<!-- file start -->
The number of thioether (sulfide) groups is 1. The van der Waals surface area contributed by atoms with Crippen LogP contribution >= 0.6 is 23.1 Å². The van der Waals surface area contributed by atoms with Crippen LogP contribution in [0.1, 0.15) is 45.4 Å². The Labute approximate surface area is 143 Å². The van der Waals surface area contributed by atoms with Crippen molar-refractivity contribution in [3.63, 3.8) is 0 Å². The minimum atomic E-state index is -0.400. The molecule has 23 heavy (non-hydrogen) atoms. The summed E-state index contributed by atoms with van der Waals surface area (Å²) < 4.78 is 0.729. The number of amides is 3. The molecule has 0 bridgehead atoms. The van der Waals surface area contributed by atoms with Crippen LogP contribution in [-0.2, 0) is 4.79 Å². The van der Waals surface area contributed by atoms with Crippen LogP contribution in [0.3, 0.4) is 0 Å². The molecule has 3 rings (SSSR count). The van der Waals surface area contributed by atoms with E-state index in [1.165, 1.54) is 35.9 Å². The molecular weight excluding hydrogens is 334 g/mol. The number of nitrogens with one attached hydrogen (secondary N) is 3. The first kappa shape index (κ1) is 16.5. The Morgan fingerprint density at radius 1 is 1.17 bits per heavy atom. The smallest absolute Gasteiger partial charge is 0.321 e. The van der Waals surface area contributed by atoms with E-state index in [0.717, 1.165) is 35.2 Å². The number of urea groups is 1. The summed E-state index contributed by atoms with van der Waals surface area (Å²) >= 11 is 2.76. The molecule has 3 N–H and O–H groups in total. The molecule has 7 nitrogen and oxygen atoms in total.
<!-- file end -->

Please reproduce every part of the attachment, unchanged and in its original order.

The number of thioether (sulfide) groups is 1. The van der Waals surface area contributed by atoms with Crippen LogP contribution >= 0.6 is 23.1 Å². The van der Waals surface area contributed by atoms with Crippen LogP contribution in [0.1, 0.15) is 45.4 Å². The Labute approximate surface area is 143 Å². The van der Waals surface area contributed by atoms with Crippen molar-refractivity contribution in [3.63, 3.8) is 0 Å². The minimum atomic E-state index is -0.400. The molecule has 23 heavy (non-hydrogen) atoms. The summed E-state index contributed by atoms with van der Waals surface area (Å²) < 4.78 is 0.729. The number of amides is 3. The molecule has 0 bridgehead atoms. The van der Waals surface area contributed by atoms with Crippen LogP contribution in [-0.2, 0) is 4.79 Å². The van der Waals surface area contributed by atoms with Crippen LogP contribution in [0.3, 0.4) is 0 Å². The molecule has 3 rings (SSSR count). The van der Waals surface area contributed by atoms with E-state index in [1.165, 1.54) is 35.9 Å². The molecular weight excluding hydrogens is 334 g/mol. The number of nitrogens with one attached hydrogen (secondary N) is 3. The first kappa shape index (κ1) is 16.5. The Morgan fingerprint density at radius 1 is 1.17 bits per heavy atom. The smallest absolute Gasteiger partial charge is 0.321 e. The van der Waals surface area contributed by atoms with E-state index in [0.717, 1.165) is 35.2 Å². The number of urea groups is 1. The summed E-state index contributed by atoms with van der Waals surface area (Å²) >= 11 is 2.76. The molecule has 3 N–H and O–H groups in total. The molecule has 7 nitrogen and oxygen atoms in total.